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. Last Updated: 07/27/2016

Putin Backs Lithuania on EU, Not NATO Bid

President Vladimir Putin told Lithuanian leader Valdas Adamkus that he backed European Union expansion, but reiterated opposition to the extension of NATO, which the Baltic state also wants to join.

Putin, who gave a warm welcome Friday to Adamkus, also proposed Lithuania, Russia and the EU hold talks together on Kaliningrad, the enclave on the Baltic Sea that will be surrounded by EU states once Lithuania and Poland join the bloc.

Lithuanian leaders have been the only Baltic presidents invited to Moscow in recent years as Russia has shunned Estonia and Latvia over what it calls discrimination against their large Russian-speaking communities.

"Russia welcomes the expansion of Europe but considers that at the same time its economic interests and those of its new potential members should be taken into account," Putin said in televised remarks after meeting Adamkus.

"We consider, and recent events in the Balkans confirm this, that the expansion of NATO does not lead to enhanced security in the region. But we believe each country has the right to independently decide its security priorities," he said.

Lithuania wants to get into both the EU and NATO, but is heading for EU membership before joining the alliance due to Russia's strong objections.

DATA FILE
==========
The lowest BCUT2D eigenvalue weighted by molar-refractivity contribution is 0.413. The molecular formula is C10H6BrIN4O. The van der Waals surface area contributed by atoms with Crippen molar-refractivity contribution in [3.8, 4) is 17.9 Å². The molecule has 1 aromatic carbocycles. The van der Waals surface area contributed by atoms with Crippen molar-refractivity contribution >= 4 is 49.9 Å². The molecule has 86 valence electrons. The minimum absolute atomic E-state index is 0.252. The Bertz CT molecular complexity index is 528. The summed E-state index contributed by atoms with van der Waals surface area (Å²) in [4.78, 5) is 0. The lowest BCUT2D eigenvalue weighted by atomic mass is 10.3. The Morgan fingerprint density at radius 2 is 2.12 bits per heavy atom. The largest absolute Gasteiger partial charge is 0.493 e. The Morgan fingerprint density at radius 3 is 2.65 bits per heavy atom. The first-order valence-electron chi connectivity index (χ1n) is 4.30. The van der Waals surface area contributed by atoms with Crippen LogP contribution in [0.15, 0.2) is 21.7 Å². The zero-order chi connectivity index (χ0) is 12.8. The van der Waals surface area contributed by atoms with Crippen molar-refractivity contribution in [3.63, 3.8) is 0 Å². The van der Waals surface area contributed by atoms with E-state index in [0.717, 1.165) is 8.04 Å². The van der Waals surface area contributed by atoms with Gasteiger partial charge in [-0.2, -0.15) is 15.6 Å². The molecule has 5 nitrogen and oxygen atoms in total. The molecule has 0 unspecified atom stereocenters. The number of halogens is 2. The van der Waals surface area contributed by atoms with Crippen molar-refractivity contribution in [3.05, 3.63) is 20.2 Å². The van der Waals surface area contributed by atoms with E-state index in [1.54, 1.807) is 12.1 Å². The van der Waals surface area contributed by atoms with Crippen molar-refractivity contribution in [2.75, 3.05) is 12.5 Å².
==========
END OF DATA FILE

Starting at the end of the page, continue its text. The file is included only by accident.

Putin said three-way talks on Kaliningrad would be a better than bilateral discussions on the region, called Konigsberg before the Red Army seized it from Germany at the end of World War II.

Russia is worried about the continuation of visa-free travel from Kaliningrad to Lithuania and the transit of Russian military convoys.

The EU is worried about Kaliningrad's high crime, pollution and economic woes.

Despite differences over NATO, Putin said Russia and Lithuania had good relations.

"Lithuania is a traditional partner for Russia," Putin said at the start of his talks with Adamkus, whose predecessor visited Moscow in 1997.

Trade between the two countries doubled to nearly $1 billion last year, he said.

Adamkus, a Lithuanian-American who speaks good Russian, said Thursday the desire to join NATO was not aimed against Russia.